Case 1Case 2Case 3
Age, y293228
SexfemalemaleMale
Job House keeper Supermarket workershopkeeper
Presenting signerythematous nodule on back of her right hand and multiple painless subcutaneous nodules that are in linear pattern spread toward the elbow Sporotrichoid pattern of distribution was obviously presentpainless, livid, verrucous nodular swelling and exudative erythematous lesions and pustules a long, painless, solid, livid, verrucous infiltrate 15 × 10 mm in diameter was localized on the extensor side of the right hand and Sporotrichoid pattern of distribution was obviously presentPainful purple papule on bake side of his left hand erythematous nodule and crusted ulcer Sporotrichoid pattern of distribution was obviously present
Historypenetrating injury when she was cleaning the fish tank in her houseInjury at the site of the first lesion. his family had owned an aquarium with tropical fish for the past 2 years and cleaned it regularly himselfirregular but multiple cleaning of aquarium during last year
Location right hand in 3rd metacarpofalingial region5th finger of right handon bake side of his left hand
Source of contact Aquarium AquariumAquarium
Histopathology acanthosis of the epidermis with dermal lymphocytic infiltrate and few Langhan’s giant cells nonspecific inflammation to granuloma formationnonspecific inflammation to granuloma formation
Libratory findings positive PPD test (20 mm); in Ziehl Nellson Stain Few Acid fast Elements were seen; KOH test for fungal spores were also negativePPD was 21 mm; A smear from the walls of the necrotic center when stained for acid-fast bacilli revealed organisms consistent with mycobacteria; Results of the biochemical tests were indicative of M. MarinumPPD was 25 mm; acid fast bacilli was seen in culture and smear; The biochemical tests were indicative of M. Marinum
Medical historyLevothyroxin since one year agoNoNo
TreatmentEthambotul 800 mg/daily; Rifampicin 600 mg/daily and Doxicycllin 100 mg/bidEthambotul 800 mg/daily; Rifampicin 600 mg/daily and clarerithromycinclarerithromycin 500 mg/bid
ResultComplete cure Complete cureComplete cure

2.4. M. Marinum in Iran

In the published data we searched and found only three reported cases of M. marinum infection from Iran till end of 2012. Golpour M et al. reported first case at 2007 and after that Hosseini Fard SM et al. and Alaeen AM et al. published two other cases (10-12) (Table 2).

Table 2. Data About Cases Reported From Iran in Journals and Data Bases and Tree New Cases That We Report in This Paper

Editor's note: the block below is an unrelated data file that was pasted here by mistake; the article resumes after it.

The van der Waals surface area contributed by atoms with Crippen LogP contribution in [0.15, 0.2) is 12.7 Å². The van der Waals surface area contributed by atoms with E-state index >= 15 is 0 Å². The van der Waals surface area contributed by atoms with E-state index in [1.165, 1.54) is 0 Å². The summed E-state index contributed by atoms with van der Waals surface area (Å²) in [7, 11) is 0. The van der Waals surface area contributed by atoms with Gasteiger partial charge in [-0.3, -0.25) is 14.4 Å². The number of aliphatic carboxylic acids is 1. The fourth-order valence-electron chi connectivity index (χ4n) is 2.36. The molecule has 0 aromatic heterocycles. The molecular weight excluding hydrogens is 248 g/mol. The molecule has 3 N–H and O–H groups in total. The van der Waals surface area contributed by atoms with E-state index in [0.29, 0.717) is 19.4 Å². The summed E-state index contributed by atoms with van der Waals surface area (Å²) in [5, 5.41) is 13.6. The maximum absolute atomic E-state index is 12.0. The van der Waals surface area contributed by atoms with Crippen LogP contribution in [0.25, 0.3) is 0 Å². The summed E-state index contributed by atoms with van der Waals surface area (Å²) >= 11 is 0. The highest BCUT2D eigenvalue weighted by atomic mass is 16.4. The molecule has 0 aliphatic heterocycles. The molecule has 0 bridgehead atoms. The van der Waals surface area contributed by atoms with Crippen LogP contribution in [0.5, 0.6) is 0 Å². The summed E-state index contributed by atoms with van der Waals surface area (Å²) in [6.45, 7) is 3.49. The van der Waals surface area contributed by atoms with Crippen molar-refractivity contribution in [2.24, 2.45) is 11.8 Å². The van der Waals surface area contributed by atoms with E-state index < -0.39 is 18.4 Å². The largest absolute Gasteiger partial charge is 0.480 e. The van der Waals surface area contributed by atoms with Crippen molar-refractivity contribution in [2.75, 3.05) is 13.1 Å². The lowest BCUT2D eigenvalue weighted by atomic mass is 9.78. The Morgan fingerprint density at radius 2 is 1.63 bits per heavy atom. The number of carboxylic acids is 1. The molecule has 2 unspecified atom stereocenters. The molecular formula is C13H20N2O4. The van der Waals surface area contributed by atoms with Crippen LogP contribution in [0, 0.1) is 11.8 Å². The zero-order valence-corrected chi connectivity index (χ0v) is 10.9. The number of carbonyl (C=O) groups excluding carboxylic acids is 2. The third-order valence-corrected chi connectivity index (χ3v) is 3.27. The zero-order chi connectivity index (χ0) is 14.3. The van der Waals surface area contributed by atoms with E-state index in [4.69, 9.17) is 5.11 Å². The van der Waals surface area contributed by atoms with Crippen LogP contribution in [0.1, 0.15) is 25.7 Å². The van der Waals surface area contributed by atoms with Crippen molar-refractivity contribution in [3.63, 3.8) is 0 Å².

AuthorDate of ReportageSexInvolved Part of BodySource of InfectionOccurrence to Treatment IntervalTreatmentDuration of TreatmentOutcomeClinical Presentation
Golpour M200716maleright handaquarium1 yearRifampin; Ethambutol6 monthscuresprotichoid bula
Hosseini Fard SM200927maleright handaquarium2 monthsRifampin; ethambutol6 monthscureswelling and exudative erythematous lesions and pustules
Alaeen AM201025femaleleft hand -4th fingeraquarium4 monthsDoxycycline2 monthscurenon tender nodules
Babamahmoodi F 201129Femaleright hand-3rd fingeraquarium2 monthsRifampicin; Ethambutol Clarerithromycin6 monthscureLesion at injury site and sprothrichoid pattern
Babamahmoodi F201132maleright hand-5th fingeraquarium1.5 monthsRifampicin; Ethambutol Clarerithromycin6 monthscuresprothrichoid pattern
Babamahmoodi F201128maleBack of left handaquarium1 monthClarerithromycin4 monthscuresprothrichoid pattern

3. Discussion

Our report is 4th, 5th and 6th reports of M. marinum infection from Iran. Totally with these cases six cases of M. marinum reported from Iran. Patient's age range was between 16 to 32 year and 66.6 % of them were male and 100 % of lesions were on upper extremities that equally distributed on right and left side. Origin of infection in all of the cases was aquarium. From occurrence of diseases to beginning of the treatment minimum one month and maximum one year delay were present. In 66.6 % Sporotrichoid presentation reported and Rifampin and Ethambutol were the most frequent prescribed treatment after them Clarerythromycine and Doxycycline. Outcome was remarkable and 100 % of cases cured without any complication. Ghaemi EO et al. have done study for determination of the fish tank granuloma in Fishermen and M. marinum infection in south east Caspian Sea, north of Iran (13). Any suspected lesions in 387 subjects of Fishermen and 113 autopsy samples from gills of fish of Caviar were obtained and culture in Lowenstein Jensen medium. The mycobacterial species were determined by conventional biochemical tests. No fish tank granuloma was proved in human, but 11 (9.73 %) strains of Mycobacteria were isolated from Caviar fishes, that only two strains (1.76 %) belong with M. marinum (13).